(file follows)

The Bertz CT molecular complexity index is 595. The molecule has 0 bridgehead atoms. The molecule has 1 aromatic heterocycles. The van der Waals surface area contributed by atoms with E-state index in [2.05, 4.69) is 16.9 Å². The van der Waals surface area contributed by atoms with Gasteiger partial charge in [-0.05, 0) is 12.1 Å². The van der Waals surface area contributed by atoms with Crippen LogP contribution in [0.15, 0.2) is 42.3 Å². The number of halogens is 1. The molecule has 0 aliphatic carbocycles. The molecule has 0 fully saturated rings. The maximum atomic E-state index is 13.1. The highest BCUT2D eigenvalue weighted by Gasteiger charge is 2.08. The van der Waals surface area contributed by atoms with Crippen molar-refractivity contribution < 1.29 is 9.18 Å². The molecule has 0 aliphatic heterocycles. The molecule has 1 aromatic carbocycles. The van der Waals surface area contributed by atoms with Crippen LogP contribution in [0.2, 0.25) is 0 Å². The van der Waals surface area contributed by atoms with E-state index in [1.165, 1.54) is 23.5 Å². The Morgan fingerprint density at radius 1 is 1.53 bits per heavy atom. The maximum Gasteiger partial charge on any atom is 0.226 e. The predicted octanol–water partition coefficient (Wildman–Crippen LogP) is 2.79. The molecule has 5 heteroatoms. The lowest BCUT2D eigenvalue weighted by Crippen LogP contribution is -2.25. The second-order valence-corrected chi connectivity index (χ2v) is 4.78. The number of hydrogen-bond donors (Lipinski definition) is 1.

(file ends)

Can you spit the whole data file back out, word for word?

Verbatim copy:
The Bertz CT molecular complexity index is 595. The molecule has 0 bridgehead atoms. The molecule has 1 aromatic heterocycles. The van der Waals surface area contributed by atoms with E-state index in [2.05, 4.69) is 16.9 Å². The van der Waals surface area contributed by atoms with Gasteiger partial charge in [-0.05, 0) is 12.1 Å². The van der Waals surface area contributed by atoms with Crippen LogP contribution in [0.15, 0.2) is 42.3 Å². The number of halogens is 1. The molecule has 0 aliphatic carbocycles. The molecule has 0 fully saturated rings. The maximum atomic E-state index is 13.1. The highest BCUT2D eigenvalue weighted by Gasteiger charge is 2.08. The van der Waals surface area contributed by atoms with Crippen molar-refractivity contribution < 1.29 is 9.18 Å². The molecule has 0 aliphatic heterocycles. The molecule has 1 aromatic carbocycles. The van der Waals surface area contributed by atoms with Crippen LogP contribution in [0.2, 0.25) is 0 Å². The van der Waals surface area contributed by atoms with E-state index in [1.165, 1.54) is 23.5 Å². The Morgan fingerprint density at radius 1 is 1.53 bits per heavy atom. The maximum Gasteiger partial charge on any atom is 0.226 e. The predicted octanol–water partition coefficient (Wildman–Crippen LogP) is 2.79. The molecule has 5 heteroatoms. The lowest BCUT2D eigenvalue weighted by Crippen LogP contribution is -2.25. The second-order valence-corrected chi connectivity index (χ2v) is 4.78. The number of hydrogen-bond donors (Lipinski definition) is 1.